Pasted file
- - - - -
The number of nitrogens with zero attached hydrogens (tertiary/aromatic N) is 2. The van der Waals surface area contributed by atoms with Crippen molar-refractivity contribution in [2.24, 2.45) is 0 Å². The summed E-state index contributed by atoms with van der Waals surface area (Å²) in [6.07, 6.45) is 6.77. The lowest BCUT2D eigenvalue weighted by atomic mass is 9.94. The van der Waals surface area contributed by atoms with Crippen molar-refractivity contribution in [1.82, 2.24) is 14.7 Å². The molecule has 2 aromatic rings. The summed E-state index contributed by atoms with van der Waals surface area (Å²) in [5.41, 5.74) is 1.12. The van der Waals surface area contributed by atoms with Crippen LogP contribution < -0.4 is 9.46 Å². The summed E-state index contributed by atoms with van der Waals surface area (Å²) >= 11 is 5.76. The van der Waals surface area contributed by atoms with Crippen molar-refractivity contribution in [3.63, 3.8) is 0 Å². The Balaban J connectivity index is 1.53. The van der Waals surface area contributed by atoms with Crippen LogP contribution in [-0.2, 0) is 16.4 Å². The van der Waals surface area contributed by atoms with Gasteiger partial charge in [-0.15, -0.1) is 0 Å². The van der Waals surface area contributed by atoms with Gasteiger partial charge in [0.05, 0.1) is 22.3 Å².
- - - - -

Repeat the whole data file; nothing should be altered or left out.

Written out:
The number of nitrogens with zero attached hydrogens (tertiary/aromatic N) is 2. The van der Waals surface area contributed by atoms with Crippen molar-refractivity contribution in [2.24, 2.45) is 0 Å². The summed E-state index contributed by atoms with van der Waals surface area (Å²) in [6.07, 6.45) is 6.77. The lowest BCUT2D eigenvalue weighted by atomic mass is 9.94. The van der Waals surface area contributed by atoms with Crippen molar-refractivity contribution in [1.82, 2.24) is 14.7 Å². The molecule has 2 aromatic rings. The summed E-state index contributed by atoms with van der Waals surface area (Å²) in [5.41, 5.74) is 1.12. The van der Waals surface area contributed by atoms with Crippen LogP contribution < -0.4 is 9.46 Å². The summed E-state index contributed by atoms with van der Waals surface area (Å²) >= 11 is 5.76. The van der Waals surface area contributed by atoms with Crippen molar-refractivity contribution in [3.63, 3.8) is 0 Å². The Balaban J connectivity index is 1.53. The van der Waals surface area contributed by atoms with Crippen LogP contribution in [-0.2, 0) is 16.4 Å². The van der Waals surface area contributed by atoms with Gasteiger partial charge in [-0.15, -0.1) is 0 Å². The van der Waals surface area contributed by atoms with Gasteiger partial charge in [0.05, 0.1) is 22.3 Å².